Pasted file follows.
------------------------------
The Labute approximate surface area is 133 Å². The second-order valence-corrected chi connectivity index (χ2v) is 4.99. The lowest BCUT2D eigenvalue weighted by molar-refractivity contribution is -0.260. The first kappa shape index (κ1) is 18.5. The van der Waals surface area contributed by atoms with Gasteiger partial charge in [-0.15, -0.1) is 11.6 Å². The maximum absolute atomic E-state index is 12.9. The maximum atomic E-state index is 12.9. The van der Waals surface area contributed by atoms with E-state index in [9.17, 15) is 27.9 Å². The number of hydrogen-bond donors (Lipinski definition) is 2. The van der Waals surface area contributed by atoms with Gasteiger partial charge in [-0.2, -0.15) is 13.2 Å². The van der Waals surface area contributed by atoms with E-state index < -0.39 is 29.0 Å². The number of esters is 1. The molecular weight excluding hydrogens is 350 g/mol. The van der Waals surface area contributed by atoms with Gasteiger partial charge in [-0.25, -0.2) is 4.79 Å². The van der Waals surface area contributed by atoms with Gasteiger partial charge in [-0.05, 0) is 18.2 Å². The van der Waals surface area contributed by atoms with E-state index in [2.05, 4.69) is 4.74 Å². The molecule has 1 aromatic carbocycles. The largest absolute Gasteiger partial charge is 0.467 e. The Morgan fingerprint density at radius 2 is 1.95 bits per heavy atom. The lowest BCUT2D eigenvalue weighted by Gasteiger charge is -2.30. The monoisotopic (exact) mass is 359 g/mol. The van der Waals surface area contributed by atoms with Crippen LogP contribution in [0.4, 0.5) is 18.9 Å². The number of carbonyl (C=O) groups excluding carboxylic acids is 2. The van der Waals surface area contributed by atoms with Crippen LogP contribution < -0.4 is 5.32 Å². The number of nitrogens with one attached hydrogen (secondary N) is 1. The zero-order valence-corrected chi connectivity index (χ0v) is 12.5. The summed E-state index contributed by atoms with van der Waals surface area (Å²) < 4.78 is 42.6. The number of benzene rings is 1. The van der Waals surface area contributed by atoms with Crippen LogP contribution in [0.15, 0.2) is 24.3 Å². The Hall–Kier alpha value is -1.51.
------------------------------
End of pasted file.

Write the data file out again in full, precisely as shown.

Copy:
The Labute approximate surface area is 133 Å². The second-order valence-corrected chi connectivity index (χ2v) is 4.99. The lowest BCUT2D eigenvalue weighted by molar-refractivity contribution is -0.260. The first kappa shape index (κ1) is 18.5. The van der Waals surface area contributed by atoms with Gasteiger partial charge in [-0.15, -0.1) is 11.6 Å². The maximum absolute atomic E-state index is 12.9. The maximum atomic E-state index is 12.9. The van der Waals surface area contributed by atoms with E-state index in [9.17, 15) is 27.9 Å². The number of hydrogen-bond donors (Lipinski definition) is 2. The van der Waals surface area contributed by atoms with Gasteiger partial charge in [-0.2, -0.15) is 13.2 Å². The van der Waals surface area contributed by atoms with E-state index < -0.39 is 29.0 Å². The number of esters is 1. The molecular weight excluding hydrogens is 350 g/mol. The van der Waals surface area contributed by atoms with Gasteiger partial charge in [-0.25, -0.2) is 4.79 Å². The van der Waals surface area contributed by atoms with Gasteiger partial charge in [-0.05, 0) is 18.2 Å². The van der Waals surface area contributed by atoms with E-state index in [2.05, 4.69) is 4.74 Å². The molecule has 1 aromatic carbocycles. The largest absolute Gasteiger partial charge is 0.467 e. The Morgan fingerprint density at radius 2 is 1.95 bits per heavy atom. The lowest BCUT2D eigenvalue weighted by Gasteiger charge is -2.30. The monoisotopic (exact) mass is 359 g/mol. The van der Waals surface area contributed by atoms with Crippen LogP contribution in [0.4, 0.5) is 18.9 Å². The number of carbonyl (C=O) groups excluding carboxylic acids is 2. The van der Waals surface area contributed by atoms with Crippen LogP contribution < -0.4 is 5.32 Å². The number of nitrogens with one attached hydrogen (secondary N) is 1. The zero-order valence-corrected chi connectivity index (χ0v) is 12.5. The summed E-state index contributed by atoms with van der Waals surface area (Å²) < 4.78 is 42.6. The number of benzene rings is 1. The van der Waals surface area contributed by atoms with Crippen LogP contribution in [0.15, 0.2) is 24.3 Å². The Hall–Kier alpha value is -1.51.